Trials exploring high-dose chemotherapy for non-Hodgkins lymphoma first began in the mid-1970s. It was not until 1995, however, that autologous stem-cell transplants (ASCT) were shown to improve the progression-free survival and overall survival of patients with relapsed/refractory diffuse aggressive non-Hodgkins lymphoma in a phase III randomized trial. The benefits of transplant therapy may extend to selected patients with indolent non-Hodgkins lymphoma, with recent reports suggesting a role for transplants when incorporated into the initial therapy of patients with poor prognosis lymphoma.[1A]
Building on this theory, investigators are now focusing on four important areas of clinical research. They include: 1) improving cytoreduction with more intensive or targeted preparative regimens, 2) investigating the role of ex vivo purging, 3) re-exploring the benefit of allogeneic transplants, and 4) clearly defining the incidence of and risk factors for late complications after transplantation in myelodysplastic syndrome and acute nonlymphocytic leukemia (MDS/ANLL).
These four areas will become more important as transplant trials shift from relapsed disease to initial therapy, with anticipated benefits balanced against both short-term and long-term toxicities. This article focuses on these areas and reviews the current status of transplantation for both relapsed, diffuse aggressive, and indolent non-Hodgkins lymphoma.
For the initial management of advanced, diffuse aggressive non-Hodgkins lymphoma, CHOP chemotherapy (cyclophosphamide [Cytoxan], doxorubicin(Drug information on doxorubicin) [Adriamycin], vincristine [Oncovin], and prednisone(Drug information on prednisone)) remains the best conventional regimen. Despite a high remission rate, however, the 3 to 5 year progression-free survival is only 40% to 50%. For those who fail or relapse after a remission, conventional salvage chemotherapy produces remissions in the 50% to 70% range, but long-term remissions are seen in £ 10% of patients.[3,4]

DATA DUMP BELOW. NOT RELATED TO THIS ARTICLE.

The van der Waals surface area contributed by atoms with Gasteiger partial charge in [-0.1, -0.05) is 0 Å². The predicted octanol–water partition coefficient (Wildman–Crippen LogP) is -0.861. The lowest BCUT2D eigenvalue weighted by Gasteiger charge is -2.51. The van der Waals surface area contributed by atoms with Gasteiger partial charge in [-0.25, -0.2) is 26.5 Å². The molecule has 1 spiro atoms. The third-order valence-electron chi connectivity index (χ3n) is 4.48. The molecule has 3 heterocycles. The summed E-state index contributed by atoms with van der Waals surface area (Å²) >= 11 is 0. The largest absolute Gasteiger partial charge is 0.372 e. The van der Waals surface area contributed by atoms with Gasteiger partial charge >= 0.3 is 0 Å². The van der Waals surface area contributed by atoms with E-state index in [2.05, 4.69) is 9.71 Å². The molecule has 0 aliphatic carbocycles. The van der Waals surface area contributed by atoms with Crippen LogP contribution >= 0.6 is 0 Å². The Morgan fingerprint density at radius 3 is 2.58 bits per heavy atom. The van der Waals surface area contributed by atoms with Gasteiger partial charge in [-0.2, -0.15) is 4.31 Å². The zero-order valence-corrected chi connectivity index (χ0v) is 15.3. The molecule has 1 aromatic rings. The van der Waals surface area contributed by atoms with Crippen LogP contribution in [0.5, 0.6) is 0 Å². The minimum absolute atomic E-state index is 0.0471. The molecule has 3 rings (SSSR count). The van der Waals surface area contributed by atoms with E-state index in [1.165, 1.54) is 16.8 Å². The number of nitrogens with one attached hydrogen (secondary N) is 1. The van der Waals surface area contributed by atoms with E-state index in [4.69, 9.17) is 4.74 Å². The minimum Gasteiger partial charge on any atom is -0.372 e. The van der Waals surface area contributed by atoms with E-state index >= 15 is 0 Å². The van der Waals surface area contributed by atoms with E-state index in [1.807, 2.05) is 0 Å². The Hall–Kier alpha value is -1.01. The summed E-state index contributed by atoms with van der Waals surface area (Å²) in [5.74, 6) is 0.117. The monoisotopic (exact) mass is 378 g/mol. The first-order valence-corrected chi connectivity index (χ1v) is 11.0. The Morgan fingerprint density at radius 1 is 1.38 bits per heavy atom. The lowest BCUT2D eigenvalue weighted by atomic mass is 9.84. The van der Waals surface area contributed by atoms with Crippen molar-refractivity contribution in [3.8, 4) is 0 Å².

In early trials, ASCT for patients who failed initial therapy produced a 3 to 5 year survival rate of 15% to 50%, with outcome primarily related to prognostic factors present at the time of the transplant.[1,5-10] Among the most important prognostic factors was chemosensitivity immediately prior to transplant. For patients in this group failing induction therapy, 3 to 5 year survival was 0% compared to those patients with minimal chemosensitive disease in whom 3 to 5 year survival was 35% to 50%. The major cause for failure was relapse, with rates of 54% to 84%[1,5-7,9,10] and in those with chemosensitive first relapse (the best subpopulation), relapse rates were 35% to 54%.[8,11]
The PARMA Trial
To further define the benefit of transplant for patients with chemosensitive relapse, an international randomized trial (PARMA) was conducted. Patients who relapsed after a complete remission (CR), but who had no evidence of marrow involvement were randomized (if they responded to two cycles of DHAP chemotherapy [decedron, high-dose ara-C [Cytarabine], and cisplatinum]) to one of these two treatment groups: 1) continue DHAP for another four cycles with involved field radiotherapy for bulk disease, or 2) undergo autologous transplant using high-dose BEAM (BCNU, etoposide(Drug information on etoposide) [Carmustine], ara-C, and melphalan(Drug information on melphalan) [Chlorambucil]), plus involved field radiotherapy for bulk disease.